11.By the time the second appeal was heard, the decision in Institute of Companies Secretaries of India versus Paras Jain (Civil Appeal No. 5665/2014) dated 11.04.2019 was pronounced by the Hon’ble Supreme Court. The Hon’ble Supreme Court, in this case, was considering the matter as to whether the public authorities could prescribe the fee for providing answer scripts or not. Since the matter was settled by this judgment, during the submissions on 15.07.2019, the CPIO submitted that the University had now started providing the evaluated answer scripts as per the fee applicable under RTI in case the appellant applies 5 for the same under RTI. Accordingly, it was further submitted that the appellant could be provided the copy of her evaluated answer script.
12.She further submitted that there are a plethora of judgments in this respect to indicate that the evaluated answer scripts can be provided only to the examinee and is personal to the examinee concerned and therefore, covered by Sec 8(1)(j) of the RTI Act vis-a-vis any other person. Therefore, the answer script could be provided only to the appellant after due verification, it could not have been sent through post in view of the sensitivity and confidentiality attached to the document.

SUBMISSIONS TO INDICATE THAT THE ACTION OF THE DEEMED PIOS AND CPIO WERE BONAFIDE AND IN ACCORDANCE WITH THE PREVALENT NORMS AS SET OUT BY THE COURT DECISIONS, POLICY OF THE UNIVERSITY AND THE DECISIONS OF THE COMMISSION She submitted that the university is a public authority u/s 2(h) of the Act, which comprises 16 faculties, over 80 academic departments and more than a dozen schools and centres alongwith innumerable entities besides 85 colleges in its fold. A plain reading of these figures clearly indicates the volume and enormity of academic activities and attendant administrative activities “minute to minute ” in this institution.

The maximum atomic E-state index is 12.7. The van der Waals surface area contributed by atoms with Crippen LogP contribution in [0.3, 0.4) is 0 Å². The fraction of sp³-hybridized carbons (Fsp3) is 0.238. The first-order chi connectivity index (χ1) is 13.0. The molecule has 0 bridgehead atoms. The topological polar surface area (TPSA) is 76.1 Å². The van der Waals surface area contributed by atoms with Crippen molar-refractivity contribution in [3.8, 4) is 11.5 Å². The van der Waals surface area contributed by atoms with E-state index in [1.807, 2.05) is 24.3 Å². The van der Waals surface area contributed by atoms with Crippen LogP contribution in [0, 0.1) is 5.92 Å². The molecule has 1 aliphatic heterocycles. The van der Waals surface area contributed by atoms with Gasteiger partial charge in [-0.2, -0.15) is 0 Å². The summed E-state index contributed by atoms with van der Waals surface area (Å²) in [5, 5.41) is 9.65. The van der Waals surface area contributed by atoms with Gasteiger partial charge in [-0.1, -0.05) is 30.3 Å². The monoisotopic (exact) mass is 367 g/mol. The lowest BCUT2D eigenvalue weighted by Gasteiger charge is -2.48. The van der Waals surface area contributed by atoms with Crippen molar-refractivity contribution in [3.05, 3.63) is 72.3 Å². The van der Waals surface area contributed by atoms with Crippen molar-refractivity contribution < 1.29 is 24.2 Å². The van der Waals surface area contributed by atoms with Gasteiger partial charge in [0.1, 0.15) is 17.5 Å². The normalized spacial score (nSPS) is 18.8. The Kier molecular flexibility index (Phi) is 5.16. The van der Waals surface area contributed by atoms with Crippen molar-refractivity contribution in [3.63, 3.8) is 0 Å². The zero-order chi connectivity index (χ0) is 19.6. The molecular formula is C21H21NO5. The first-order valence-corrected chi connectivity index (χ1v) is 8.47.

The policy of the University to disclose information under the Act through a single channel is only to maintain orderliness in information dissemination in a time bound manner. This single channel process has an inbuilt component of authenticity/availability/accessibility of the information being disseminated under the RTI Act. These attributes are certainly in the realm of the deemed PIOs as envisaged under Sec 5(4) and 5(5) of the RTI Act as it is held by the concerned deemed PIOs as per sec 2(j) of the Act.

She further submitted that the CPIO always sends the complete original application received under the RTI Act to the deemed PIOs for them to read the entire content and make out those portions for which information is available with them. The CPIO always invokes sec 5(4) of the Act in all his/her endorsements to the deemed PIOs to remind them
6 File no.: CIC/UODEL/A/2018/130955 that in matters pertaining to their area of activity should invariably be
addressed by them as the information sought in that particular area of
activity is held by that deemed PIO only as per sec 2(j) of the Act.

Therefore, the primary responsibility to ensure that every available
disclosable information has been incorporated in the reply largely lies
with the concerned deemed PIO as per section 5(4) of the Act.